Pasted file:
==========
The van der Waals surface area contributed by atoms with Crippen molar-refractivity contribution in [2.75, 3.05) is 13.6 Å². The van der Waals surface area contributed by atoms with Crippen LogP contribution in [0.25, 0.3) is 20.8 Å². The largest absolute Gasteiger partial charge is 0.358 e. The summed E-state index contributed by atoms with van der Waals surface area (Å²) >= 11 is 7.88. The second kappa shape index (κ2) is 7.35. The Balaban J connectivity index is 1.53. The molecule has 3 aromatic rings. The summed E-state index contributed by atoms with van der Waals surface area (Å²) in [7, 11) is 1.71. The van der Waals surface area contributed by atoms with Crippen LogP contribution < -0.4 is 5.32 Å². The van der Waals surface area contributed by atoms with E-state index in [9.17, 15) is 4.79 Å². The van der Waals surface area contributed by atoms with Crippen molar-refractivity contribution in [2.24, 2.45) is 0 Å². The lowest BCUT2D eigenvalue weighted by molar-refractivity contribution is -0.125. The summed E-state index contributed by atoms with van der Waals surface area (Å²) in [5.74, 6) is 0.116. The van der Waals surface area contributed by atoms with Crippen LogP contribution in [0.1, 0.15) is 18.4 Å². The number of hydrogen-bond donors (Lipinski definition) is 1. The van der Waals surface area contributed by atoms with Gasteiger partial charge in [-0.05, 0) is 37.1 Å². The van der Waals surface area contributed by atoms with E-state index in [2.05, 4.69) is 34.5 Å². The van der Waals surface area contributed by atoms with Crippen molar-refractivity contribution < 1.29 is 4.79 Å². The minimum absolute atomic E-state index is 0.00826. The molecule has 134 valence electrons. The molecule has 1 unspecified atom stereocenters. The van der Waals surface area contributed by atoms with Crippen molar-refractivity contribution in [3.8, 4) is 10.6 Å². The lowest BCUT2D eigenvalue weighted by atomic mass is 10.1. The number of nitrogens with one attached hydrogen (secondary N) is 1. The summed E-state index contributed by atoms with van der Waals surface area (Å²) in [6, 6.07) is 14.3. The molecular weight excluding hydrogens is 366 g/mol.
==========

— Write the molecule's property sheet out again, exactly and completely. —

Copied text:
The van der Waals surface area contributed by atoms with Crippen molar-refractivity contribution in [2.75, 3.05) is 13.6 Å². The van der Waals surface area contributed by atoms with Crippen LogP contribution in [0.25, 0.3) is 20.8 Å². The largest absolute Gasteiger partial charge is 0.358 e. The summed E-state index contributed by atoms with van der Waals surface area (Å²) >= 11 is 7.88. The second kappa shape index (κ2) is 7.35. The Balaban J connectivity index is 1.53. The molecule has 3 aromatic rings. The summed E-state index contributed by atoms with van der Waals surface area (Å²) in [7, 11) is 1.71. The van der Waals surface area contributed by atoms with Crippen LogP contribution < -0.4 is 5.32 Å². The van der Waals surface area contributed by atoms with E-state index in [9.17, 15) is 4.79 Å². The van der Waals surface area contributed by atoms with Crippen molar-refractivity contribution in [2.24, 2.45) is 0 Å². The lowest BCUT2D eigenvalue weighted by molar-refractivity contribution is -0.125. The summed E-state index contributed by atoms with van der Waals surface area (Å²) in [5.74, 6) is 0.116. The van der Waals surface area contributed by atoms with Crippen LogP contribution in [0.1, 0.15) is 18.4 Å². The number of hydrogen-bond donors (Lipinski definition) is 1. The van der Waals surface area contributed by atoms with Gasteiger partial charge in [-0.05, 0) is 37.1 Å². The van der Waals surface area contributed by atoms with E-state index in [2.05, 4.69) is 34.5 Å². The van der Waals surface area contributed by atoms with Crippen molar-refractivity contribution < 1.29 is 4.79 Å². The minimum absolute atomic E-state index is 0.00826. The molecule has 134 valence electrons. The molecule has 1 unspecified atom stereocenters. The van der Waals surface area contributed by atoms with Crippen molar-refractivity contribution in [3.8, 4) is 10.6 Å². The lowest BCUT2D eigenvalue weighted by atomic mass is 10.1. The number of nitrogens with one attached hydrogen (secondary N) is 1. The summed E-state index contributed by atoms with van der Waals surface area (Å²) in [6, 6.07) is 14.3. The molecular weight excluding hydrogens is 366 g/mol.